Synopsis of each story in the Clockerish Allsorts book

If you think everything on this page sounds familiar then you’d be absolutely right as each section is a very condensed version of each story in the published Clockerish Allsorts book.  It is only here as a synopsis was required by Ron’s publisher and it was conveniently sitting there at the end of an old Word document looking a bit lost. If you have read the various parts of Clockerish Allsorts there’s certainly nothing new on this page but if you haven’t read it then this should probably carry a spoiler alert.

  1. Samuel, the Alarm Clock, or Time to Wake up.

Samuel was a cheerful alarm clock standing on a bedside table, and every morning he used to ding-a-ling to wake his owners. Across the room was Angelina, a small clock in a glass case with a pretty face. She knew the names of their owners by what the man called himself on the phone, which was “The Householder”, and the woman he referred to as “Mywife.” Angelina could never understand these names, for she thought Householder might be able to hold his head, or an opinion, but could never hold a house.

One day Angelina noticed Samuel wasn’t ticking in his usual cheery way, and went Brrr-brrr instead of ding-a-ling. She found out he was worried that he was going to be replaced by a Teasmade.

Sure enough, one day there was no Samuel, but a clock on a tray, with a jug, a teapot and two cups and saucers. What was worse, this clock didn’t ding-a-ling but it buzzed, gurgled and poured out hot water into the teapot.

Householder and Mywife were very pleased at first, until they spilt their tea, or they forgot to put the tea in the pot, or it missed the teapot, and finally fused, and they were nearly late for work.

So Householder and Mywife thought an ordinary alarm clock was no bad thing at all, and Samuel re-appeared; so pleased, he nearly rang himself off his feet. In fact, both clocks were very pleased, for they had become very fond of each other.

And they went on ticking away happily, and admiring the chime of the clock downstairs, – but that’s another story another time……


  1. Edooard, the Grandfather Clock, or Time is Money.

Edooard was a very old, very grand clock standing on the floor in the hall. His real name was Edward, but he was not the sort of Edward you could call Teddy for short, and he used to refer to himself very grandly as “Edooard.”

He had a very slow tick which used to make – him – talk – like – this, and a beautiful Westminster chime.

He could see into the kitchen, where there was a clock that looked like a plate, called Daniel, or Danny, for he was very friendly. Edooard had to force himself to talk to a clock that looked like a plate, and was even more horrified when he found he worked by a battery.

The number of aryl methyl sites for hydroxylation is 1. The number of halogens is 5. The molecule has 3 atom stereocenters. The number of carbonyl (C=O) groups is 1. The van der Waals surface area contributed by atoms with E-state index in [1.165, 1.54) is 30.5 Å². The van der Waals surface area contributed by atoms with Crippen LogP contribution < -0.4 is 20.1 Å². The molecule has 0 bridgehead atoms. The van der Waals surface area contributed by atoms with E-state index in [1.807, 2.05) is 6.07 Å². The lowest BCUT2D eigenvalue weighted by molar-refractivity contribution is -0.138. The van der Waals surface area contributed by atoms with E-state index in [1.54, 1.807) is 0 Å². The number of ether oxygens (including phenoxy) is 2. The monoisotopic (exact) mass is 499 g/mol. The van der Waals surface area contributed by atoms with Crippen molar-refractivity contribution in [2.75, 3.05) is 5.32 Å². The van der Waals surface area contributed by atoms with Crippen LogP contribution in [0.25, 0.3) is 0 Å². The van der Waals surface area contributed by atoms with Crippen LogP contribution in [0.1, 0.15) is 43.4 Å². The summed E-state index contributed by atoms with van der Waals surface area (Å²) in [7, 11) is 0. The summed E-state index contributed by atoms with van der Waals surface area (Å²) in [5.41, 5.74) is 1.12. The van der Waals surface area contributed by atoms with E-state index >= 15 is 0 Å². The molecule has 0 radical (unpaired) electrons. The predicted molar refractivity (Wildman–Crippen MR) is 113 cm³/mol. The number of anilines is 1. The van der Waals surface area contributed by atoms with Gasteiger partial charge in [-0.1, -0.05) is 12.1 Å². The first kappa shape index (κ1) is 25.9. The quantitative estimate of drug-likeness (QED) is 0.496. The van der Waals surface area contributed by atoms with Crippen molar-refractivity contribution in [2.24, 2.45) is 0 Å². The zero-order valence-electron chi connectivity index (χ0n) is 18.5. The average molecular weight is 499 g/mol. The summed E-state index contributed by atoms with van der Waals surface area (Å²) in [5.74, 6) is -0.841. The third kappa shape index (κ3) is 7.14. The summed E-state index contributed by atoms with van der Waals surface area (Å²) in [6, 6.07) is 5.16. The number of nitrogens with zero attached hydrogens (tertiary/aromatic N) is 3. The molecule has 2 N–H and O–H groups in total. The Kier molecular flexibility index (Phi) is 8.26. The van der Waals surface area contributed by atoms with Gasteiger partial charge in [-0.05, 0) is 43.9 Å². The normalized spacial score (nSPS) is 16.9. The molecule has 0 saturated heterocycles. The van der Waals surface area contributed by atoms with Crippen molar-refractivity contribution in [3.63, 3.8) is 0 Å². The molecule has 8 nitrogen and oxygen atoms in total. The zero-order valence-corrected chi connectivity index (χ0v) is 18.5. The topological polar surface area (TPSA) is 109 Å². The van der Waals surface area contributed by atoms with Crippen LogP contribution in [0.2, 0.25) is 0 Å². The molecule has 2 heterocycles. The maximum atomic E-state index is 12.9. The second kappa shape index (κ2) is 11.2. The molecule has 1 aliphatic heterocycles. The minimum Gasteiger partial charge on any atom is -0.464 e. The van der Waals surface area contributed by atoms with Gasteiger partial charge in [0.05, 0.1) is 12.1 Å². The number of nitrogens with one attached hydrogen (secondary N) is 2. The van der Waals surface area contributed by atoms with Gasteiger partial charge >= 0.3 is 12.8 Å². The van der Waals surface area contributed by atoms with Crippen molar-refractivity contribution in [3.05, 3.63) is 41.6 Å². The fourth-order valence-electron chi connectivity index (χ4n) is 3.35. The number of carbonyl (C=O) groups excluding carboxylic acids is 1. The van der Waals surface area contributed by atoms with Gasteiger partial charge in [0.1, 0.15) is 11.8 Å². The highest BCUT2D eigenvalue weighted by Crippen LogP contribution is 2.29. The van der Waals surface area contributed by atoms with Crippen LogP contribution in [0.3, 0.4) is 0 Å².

One day, Danny confessed to Edooard that he was very worried, because Mywife always used him to time the eggs, and she had bought a Pinger, but Edooard assured him that Pingers couldn’t tell the time, and he was certain to be still needed.

Then it was Edooard’s turn to be worried, because he started losing time, then his “bong-bong-bong-bong” turned into “bong-bong-click-bong,” – then he stopped altogether.

Then Danny got worried when he heard Householder talking to someone on the phone about Edooard, and taking him away. He was even more worried next day when Mr.Tickspring, an elderly clock-maker, arrived. He was a nice old man, who used to repeat himself, rather like a clock chiming.

He enthused about Edooard, saying what a wonderful and valuable old clock he was, and to Danny’s horror, he lifted Edooard’s head right off, and took it away.

Danny thought they were removing Edooard bit by bit, so was very relieved when Mr.Tickspring brought him back, just about as good as new.

With one important difference: he was now not so self-important, and much more friendly to Danny.

Upstairs there was another clock that Samuel said was more like a pinger than a clock, – but that’s another story, another time. 


  1. Mervyn, the Stop Watch, or Record Time.

Mervyn was different from other clocks, because he had one large second hand, with a second smaller dial for some minutes, and he was just taken out on special occasions, for he didn’t tell the time ordinarily, but the time it took for people to finish races. He was started and stopped by a button on his head,which is why Samuel called him a “Start and Stop Watch”, and more like a pimger than a watch. Angelina had to keep the peace, and stop Samuel fom teazing.

One day Mervyn was taken out by Hoyuseholder to a sports meeting. It was a lovely day, and Mervyn was looking forward to it, but when he was put down on the table he noticed another stop watch, this one with two buttons and two second hands.

This turned out to be Sydney, who explained loftily that he could time the first and second runners in a race, and he couldn’t see what Mervyn was doing there.